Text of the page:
Survey: SharePoint Meeting IT and Business Needs
SharePoint largely has been meeting IT and business management expectations in organizations, according to a new survey by Forrester Research.
The survey was conducted in July and included responses from "510 IT decision-makers involved with evaluating, specifying, or administering SharePoint." On the IT side, 79 percent of respondents said that SharePoint is meeting their expectations, with 21 percent giving a negative reply. When asked if SharePoint had met business management expectations, 73 percent said "Yes," while 27 percent said "No."
These results surprised even the Forrester researchers. SharePoint has sometimes been described as a multipurpose black box in terms of its use. It's also said sometimes to require high IT expertise to set up and manage.
The survey results were presented by Rob Koplowitz, a Forrester Research vice president and principal analyst, who spoke on Tuesday at a panel session at the Microsoft SharePoint 2011 Conference. The conference is ongoing this week in Anaheim, Calif. Koplowitz and his colleague John Rymer had devised the survey. They were looking for a way to drill down into how organizations were using SharePoint because "we didn't have a strong longitudinal view about what people were doing with SharePoint," Koplowitz said. In that respect, this survey was a first for Forrester.
Most (65 percent) of the survey respondents were using SharePoint 2007, but use of SharePoint 2010 also was high at 57 percent. Windows SharePoint Services and SharePoint Foundation Services were used by 25 percent of respondents. Use of SharePoint Portal Server 2003 was represented by 11 percent. On the online side, nine percent used SharePoint via Microsoft's Business Productivity Online Services (BPOS), while four percent used it via Office 365.
BPOS, which uses a hosted version of SharePoint 2007, is currently being phased out as Microsoft's customers transition to Office 365. This hosting service uses the newer technologies represented by Microsoft's current SharePoint 2010 flagship product.
The survey found that 81 percent had deployed SharePoint on premises in a datacenter. The heavy on-premises use of SharePoint was "not a surprise," according to Koplowitz. Most of the respondents (42 percent) had deployed on premises before they considered the cloud-based offerings to be an option.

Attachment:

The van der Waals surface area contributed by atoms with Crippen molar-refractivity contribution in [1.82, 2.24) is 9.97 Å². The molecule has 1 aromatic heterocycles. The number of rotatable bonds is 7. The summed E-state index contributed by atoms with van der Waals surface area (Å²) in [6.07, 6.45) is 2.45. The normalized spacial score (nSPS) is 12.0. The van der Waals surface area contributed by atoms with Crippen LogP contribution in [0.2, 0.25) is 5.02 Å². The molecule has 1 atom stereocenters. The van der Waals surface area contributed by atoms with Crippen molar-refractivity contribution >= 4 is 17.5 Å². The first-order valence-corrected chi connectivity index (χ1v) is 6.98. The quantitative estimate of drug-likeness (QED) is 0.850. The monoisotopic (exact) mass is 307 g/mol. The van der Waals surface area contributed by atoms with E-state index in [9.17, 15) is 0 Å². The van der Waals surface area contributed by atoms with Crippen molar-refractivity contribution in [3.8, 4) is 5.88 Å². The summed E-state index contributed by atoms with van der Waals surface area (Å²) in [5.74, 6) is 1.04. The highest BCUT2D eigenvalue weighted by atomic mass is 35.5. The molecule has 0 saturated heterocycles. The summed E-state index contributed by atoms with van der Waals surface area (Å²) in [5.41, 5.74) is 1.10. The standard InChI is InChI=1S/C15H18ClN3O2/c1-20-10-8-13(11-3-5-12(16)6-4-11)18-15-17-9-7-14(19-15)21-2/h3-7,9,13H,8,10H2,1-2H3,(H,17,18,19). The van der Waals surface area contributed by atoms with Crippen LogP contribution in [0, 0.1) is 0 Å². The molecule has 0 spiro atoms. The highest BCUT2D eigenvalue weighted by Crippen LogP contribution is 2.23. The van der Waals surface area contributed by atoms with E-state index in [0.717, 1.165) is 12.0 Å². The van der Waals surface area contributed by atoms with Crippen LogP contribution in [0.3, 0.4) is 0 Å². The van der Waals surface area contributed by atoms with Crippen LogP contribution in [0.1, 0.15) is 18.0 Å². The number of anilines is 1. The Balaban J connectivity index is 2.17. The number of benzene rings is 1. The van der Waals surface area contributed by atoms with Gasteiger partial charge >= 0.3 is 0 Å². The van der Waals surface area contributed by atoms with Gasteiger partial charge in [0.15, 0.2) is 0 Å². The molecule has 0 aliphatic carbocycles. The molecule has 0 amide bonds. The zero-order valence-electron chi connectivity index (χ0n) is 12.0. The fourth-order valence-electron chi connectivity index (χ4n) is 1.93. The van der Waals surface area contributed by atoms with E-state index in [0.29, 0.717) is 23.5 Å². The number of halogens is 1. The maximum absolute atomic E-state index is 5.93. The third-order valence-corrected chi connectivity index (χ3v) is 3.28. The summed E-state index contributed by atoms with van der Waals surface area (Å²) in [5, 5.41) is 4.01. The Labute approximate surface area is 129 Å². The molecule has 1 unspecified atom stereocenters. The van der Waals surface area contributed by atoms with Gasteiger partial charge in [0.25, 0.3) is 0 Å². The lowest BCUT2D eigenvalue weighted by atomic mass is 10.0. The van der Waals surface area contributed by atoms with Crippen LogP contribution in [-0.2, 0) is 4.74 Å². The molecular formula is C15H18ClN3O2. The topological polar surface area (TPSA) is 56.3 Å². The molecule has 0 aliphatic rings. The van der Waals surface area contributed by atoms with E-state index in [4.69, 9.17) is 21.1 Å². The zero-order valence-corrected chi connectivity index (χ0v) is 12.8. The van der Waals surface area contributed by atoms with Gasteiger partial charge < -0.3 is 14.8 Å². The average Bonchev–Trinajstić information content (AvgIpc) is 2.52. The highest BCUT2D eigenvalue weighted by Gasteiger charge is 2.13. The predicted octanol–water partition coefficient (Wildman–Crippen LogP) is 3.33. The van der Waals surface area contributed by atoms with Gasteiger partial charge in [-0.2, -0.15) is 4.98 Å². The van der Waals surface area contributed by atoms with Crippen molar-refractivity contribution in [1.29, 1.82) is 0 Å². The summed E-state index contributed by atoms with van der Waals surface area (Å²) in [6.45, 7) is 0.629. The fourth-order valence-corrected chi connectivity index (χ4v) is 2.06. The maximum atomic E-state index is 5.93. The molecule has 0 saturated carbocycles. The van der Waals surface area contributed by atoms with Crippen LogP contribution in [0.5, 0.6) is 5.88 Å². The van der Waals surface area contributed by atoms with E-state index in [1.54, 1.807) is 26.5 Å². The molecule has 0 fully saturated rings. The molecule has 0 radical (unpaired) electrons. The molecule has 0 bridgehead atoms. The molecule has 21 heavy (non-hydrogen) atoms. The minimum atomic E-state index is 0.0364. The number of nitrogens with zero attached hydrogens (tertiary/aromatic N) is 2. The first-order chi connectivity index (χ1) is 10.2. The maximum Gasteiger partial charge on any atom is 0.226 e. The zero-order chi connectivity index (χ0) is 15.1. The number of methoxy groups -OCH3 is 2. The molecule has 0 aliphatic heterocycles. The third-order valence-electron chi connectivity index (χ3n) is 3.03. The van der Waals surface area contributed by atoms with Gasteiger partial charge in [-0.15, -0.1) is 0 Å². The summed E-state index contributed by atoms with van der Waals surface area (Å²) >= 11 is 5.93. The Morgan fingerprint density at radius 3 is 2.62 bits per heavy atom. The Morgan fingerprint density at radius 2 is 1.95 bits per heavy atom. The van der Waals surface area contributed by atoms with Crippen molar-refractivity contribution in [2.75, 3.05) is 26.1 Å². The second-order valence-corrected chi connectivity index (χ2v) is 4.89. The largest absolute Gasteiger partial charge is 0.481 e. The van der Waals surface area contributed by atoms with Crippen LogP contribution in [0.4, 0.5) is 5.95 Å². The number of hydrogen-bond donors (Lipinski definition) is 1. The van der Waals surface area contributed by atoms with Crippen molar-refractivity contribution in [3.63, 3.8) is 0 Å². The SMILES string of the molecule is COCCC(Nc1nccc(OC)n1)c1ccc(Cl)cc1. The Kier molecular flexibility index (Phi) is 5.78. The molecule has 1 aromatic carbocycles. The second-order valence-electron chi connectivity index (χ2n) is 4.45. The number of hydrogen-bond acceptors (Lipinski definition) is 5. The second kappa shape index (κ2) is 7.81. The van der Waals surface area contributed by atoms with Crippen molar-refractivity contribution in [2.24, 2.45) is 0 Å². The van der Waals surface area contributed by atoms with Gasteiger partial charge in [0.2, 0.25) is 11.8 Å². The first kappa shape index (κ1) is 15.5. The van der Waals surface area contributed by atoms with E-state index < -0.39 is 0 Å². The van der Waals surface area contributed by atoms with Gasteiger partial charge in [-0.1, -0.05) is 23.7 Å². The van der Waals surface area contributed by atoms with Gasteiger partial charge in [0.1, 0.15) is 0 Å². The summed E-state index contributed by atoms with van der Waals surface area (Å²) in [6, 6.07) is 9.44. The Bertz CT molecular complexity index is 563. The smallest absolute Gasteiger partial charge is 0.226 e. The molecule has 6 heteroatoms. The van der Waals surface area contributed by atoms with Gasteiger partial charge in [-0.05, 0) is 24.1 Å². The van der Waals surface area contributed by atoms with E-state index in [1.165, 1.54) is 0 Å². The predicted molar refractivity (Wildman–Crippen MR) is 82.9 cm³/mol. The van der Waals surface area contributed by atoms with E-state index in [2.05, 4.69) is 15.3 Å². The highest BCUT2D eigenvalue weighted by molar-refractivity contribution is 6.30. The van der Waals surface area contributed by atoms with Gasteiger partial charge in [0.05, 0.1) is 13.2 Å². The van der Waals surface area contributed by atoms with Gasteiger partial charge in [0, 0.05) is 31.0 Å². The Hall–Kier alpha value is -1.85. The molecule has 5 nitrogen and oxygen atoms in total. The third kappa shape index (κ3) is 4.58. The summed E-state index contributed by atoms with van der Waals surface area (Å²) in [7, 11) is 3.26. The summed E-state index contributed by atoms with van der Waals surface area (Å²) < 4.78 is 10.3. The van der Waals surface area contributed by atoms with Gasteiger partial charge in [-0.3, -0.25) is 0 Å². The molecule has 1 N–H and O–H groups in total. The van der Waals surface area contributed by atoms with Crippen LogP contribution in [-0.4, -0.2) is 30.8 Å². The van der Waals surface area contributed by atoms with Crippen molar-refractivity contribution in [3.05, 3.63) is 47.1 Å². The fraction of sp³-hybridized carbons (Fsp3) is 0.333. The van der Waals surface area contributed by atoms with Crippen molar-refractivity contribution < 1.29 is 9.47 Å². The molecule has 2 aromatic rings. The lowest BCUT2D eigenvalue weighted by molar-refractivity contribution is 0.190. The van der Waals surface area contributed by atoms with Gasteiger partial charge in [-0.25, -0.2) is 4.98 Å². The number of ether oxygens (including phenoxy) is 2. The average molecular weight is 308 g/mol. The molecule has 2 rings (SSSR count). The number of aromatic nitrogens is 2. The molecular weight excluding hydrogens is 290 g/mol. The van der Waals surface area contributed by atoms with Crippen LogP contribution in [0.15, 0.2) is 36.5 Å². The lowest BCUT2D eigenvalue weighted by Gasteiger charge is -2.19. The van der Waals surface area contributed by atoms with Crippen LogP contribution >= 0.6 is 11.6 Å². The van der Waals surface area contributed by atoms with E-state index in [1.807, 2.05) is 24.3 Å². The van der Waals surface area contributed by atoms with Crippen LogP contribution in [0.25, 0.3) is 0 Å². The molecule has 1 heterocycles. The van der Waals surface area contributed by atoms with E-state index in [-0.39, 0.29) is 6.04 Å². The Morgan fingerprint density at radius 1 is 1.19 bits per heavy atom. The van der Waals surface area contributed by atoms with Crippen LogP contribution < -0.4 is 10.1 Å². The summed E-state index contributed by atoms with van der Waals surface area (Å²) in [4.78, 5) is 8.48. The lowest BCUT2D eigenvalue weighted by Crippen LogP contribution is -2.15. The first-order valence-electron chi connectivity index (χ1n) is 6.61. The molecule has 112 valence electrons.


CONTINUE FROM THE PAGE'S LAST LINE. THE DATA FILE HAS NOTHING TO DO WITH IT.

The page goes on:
Organizations deployed SharePoint to enable collaboration, social networking, content management, enterprise search, business intelligence, sites (intranets and portals), Web content management and custom composite apps integration (WebParts). Forrester's survey drilled down into these areas. According to a chart shown at the conference, users seemed most satisfied (56 percent) with collaboration. They seemed most dissatisfied (22 percent) with search. Respondents most of all (47 percent) said that they didn't plan to use SharePoint for Web content management. Forrester's report, when published, will likely provide greater detail about how SharePoint was used.
IT was mostly slowed down by technical issues in deploying SharePoint, according to 59 percent of respondents. Another stumbling block was a lack of governance, according to 41 percent. The lack of access to IT skills needed to deploy SharePoint was rated lower as an issue, with 28 percent of respondents seeing it as a problem. However, during audience participation, one anecdotal opinion was that it was harder to find expertise in SharePoint beyond the middle tier.
The SharePoint 2011 Conference was sold out and the vendor floor was well attended while I was there. It's clear that Microsoft has strong partner support for the product. On that note, the Forrester survey found that 44 percent planned to tap third-party software vendor products for use with SharePoint, while 38 percent said that they went to third parties after finding that SharePoint didn't have what they needed out of the box.
The top third-party software vendors utilized for SharePoint, according to the numbers in Forrester's survey, were as follows:
- Nintex for workflow
- Bamboo for WebParts
- AvePoint for administration
- NewsGator for social networking
- Axceler for administration
- K2 for workflow
- Kwizcom for WebParts
- Quest for administration
- Metalogix for content management and
- Yammer for social networking
Forrester is apparently still compiling interviews for this report, which is not yet available. The report will contain advice to SharePoint implementers. A few bullet points were provided by Koplowitz. For instance, he recommended starting out by assessing SharePoint from a functional perspective and avoiding overlap with existing solutions. He highly emphasized ensuring organizational readiness, which proved to be a bigger stumbling than expected.
The talk at the event was titled, "The Forrester Survey: Best Practices in SharePoint 2010 Adoption and Migration."
Kurt Mackie is online news editor for the 1105 Enterprise Computing Group.